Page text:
Watch 101: Manual vs. self-winding watches

Furthering the conversation begun in ‘What is a mechanical watch?’, in this edition of ‘Watch 101’ we delve into the mechanical movement in its two most common forms -- manual and self-winding.
By Randy Lai

Two ways to wind up

On the face of things, the distinction between a manually wound and automatic movement seems fairly self-explanatory. But in order to better grasp the effects of both — on timekeeping and indeed the overall wearing experience — a short explanation is in order, as regards the principle of what makes mechanical watches tick. (Editor’s Note: We gave a broad outline of all the various types of movements here, which I urge you to check out before we dive into the present topic.

Automatic movement of the Audemars Piguet Royal Oak Perpetual Calendar
Automatic movement of Urwerk UR100 T-Rex
Automatic movement of Richard Mille RM11-03 Rose Gold

Essentially, in a mechanical watch — whether it be manual or automatic — the kinetic energy that powers the piece emanates from a steel spring (the ‘mainspring’) coiled within a small drum (the ‘barrel’). As the spring unwinds, it gradually releases stored energy: doing so at a rate regulated by the pallet fork and balance wheel (collectively, these two mechanisms form part of what’s known as the ‘escapement’).   

Manual movement of F.P. Journe Chronomètre à Résonance
Manual movement of Jaeger-LeCoultre Duometre Quantieme Lunaire
Manual movement of Chanel Monsieur Watch

So, in the aforementioned context, when someone says a movement is “manually wound” or “automatic” they’re describing how power gets delivered to the mainspring. Grand Seiko collector and aficionado Daniel Yong describes the difference thusly: “In manually wound mechanicals, the mainspring needs to be physically wound. Whereas in an automatic, [the spring] is powered whenever the rotor spins, because of the wearer’s movement of their wrist. Ergo, everytime you see or hear the rotor spinning, you know it’s coiling the mainspring and building up power.”  That to-and-from motion also means you theoretically never have to wind your watch — unless of course, the crown is being used to adjust the time, date or various other displays.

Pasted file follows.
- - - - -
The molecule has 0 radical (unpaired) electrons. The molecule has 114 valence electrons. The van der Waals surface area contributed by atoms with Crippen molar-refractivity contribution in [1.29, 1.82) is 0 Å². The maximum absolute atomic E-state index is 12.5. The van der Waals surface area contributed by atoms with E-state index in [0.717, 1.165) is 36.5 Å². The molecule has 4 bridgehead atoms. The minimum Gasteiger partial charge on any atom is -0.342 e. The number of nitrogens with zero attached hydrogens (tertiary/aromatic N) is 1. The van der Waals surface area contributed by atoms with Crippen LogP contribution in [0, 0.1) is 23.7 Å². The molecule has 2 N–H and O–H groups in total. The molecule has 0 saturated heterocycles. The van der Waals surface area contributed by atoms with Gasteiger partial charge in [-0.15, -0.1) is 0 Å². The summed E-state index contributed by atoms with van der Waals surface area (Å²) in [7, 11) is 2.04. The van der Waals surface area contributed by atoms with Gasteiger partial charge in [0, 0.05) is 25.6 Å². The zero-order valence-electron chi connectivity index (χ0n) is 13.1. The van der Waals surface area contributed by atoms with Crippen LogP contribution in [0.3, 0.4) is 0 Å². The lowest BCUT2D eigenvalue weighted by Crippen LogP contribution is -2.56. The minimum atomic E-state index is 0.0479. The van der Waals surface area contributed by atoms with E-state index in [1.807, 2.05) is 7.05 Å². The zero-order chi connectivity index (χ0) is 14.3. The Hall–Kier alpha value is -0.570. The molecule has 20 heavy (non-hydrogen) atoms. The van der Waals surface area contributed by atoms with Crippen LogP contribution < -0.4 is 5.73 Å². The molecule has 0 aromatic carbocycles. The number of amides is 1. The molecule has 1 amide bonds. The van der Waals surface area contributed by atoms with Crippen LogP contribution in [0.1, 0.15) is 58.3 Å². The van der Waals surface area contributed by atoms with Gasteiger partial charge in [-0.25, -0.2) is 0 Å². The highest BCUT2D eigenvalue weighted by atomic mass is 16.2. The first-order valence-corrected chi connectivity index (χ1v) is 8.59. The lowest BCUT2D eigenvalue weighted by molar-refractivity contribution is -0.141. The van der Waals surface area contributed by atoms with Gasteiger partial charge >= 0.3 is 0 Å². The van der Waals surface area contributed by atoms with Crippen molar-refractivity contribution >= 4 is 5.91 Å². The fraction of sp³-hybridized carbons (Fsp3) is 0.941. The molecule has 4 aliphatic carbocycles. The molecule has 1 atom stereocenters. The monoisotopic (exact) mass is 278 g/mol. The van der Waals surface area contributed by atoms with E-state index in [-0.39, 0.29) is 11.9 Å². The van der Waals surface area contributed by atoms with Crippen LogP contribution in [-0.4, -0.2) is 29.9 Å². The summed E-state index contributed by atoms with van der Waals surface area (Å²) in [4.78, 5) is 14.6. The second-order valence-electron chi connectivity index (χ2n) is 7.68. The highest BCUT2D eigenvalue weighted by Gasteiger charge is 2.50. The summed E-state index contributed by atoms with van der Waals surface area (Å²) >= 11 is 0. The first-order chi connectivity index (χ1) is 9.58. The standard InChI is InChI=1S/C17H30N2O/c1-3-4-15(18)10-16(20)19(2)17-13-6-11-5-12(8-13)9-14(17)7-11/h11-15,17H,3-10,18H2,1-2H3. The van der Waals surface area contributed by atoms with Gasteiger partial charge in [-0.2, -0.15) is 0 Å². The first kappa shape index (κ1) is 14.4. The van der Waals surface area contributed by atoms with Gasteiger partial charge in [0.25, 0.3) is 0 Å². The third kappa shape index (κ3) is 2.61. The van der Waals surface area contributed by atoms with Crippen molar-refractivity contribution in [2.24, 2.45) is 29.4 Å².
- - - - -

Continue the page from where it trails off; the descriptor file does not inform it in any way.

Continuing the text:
Between convenience and romanticism

At this point — assuming you’ve not fallen unconscious — you could be forgiven for thinking the difference between manual and automatic movements boils down to personal taste. 

For a plethora of reasons, newcomers to watch collecting will likely have their first substantial interaction with an automatic timepiece. Much of this mass appeal can be chalked up to convenience. Worn regularly (and with the normal range of motion) automatic movements are a decidedly hands-off option for those used to the comforts of 21st century living. “I can understand why people might choose them,” says Yong. “They’re less fussy and are great for people on the go.” In concert with a display caseback — a feature that’s become increasingly common in luxury watchmaking — they also offer an aesthetic medium, showcasing a range of traditional techniques like openworking, hobnailing or the classic striped finish known as Côtes de Genève.

Case back of Patek Philippe World Time

In addition, because the mainspring is periodically rewound as the watch is worn, an argument is often advanced by sticklers for accuracy that automatic movements are more precise — because they’re running at a consistent speed. 

Conversely, traditionalists have a tendency to cite a manual movement’s lack of rotor (and all the attendant parts) as one of the key reasons behind its longevity. The logic is simple: fewer moving parts, fewer chances for mechanical error — ditto the average length of service intervals. This goes some way to explaining why tool watches (traditionally associated with high-octane activities) have been fitted, overwhelmingly, with manual movements: when one is being shot at or hurtling into the cold void of space, reliable instrumentation is key. 

Case back of Bulgari Octo Tourbillon Ultranero

Another simple yet compelling advantage of the manual movement is its thinness, as compared to the self-winding alternative. There’s a strong argument to be made that the important dress chronographs of the mid-century (e.g. the Patek Philippe 1518 or Vacheron’s 4072) would not have enjoyed their current status amongst collectors if fitted with chunky, rotor-weighted calibres.


A sentimental mood

Front and back of Royal Oak Offshore ‘Jarno Trulli’ chronograph

Ultimately, even the seemingly trivial act of winding a crown will convey a good deal about your preferences in movement. For many, in this age of instant gratification, the act of threading the crown can seem a minor irritation, better shelved in favour of something self-governing. For guys like Yong however, there’s still romance in ritual. “Personally, I love hand-winders because they remind me of my childhood toys. Besides, I tend to be quite fidgety at work -- especially when I’m stuck in long, unproductive meetings. In situations like that, a manually-wound movement can be a pleasant distraction. To me, you’re forming a closer relationship with the object because your hands give it life -- if even for a fleeting moment.” One thing’s for certain: you ain’t getting that from a battery. 

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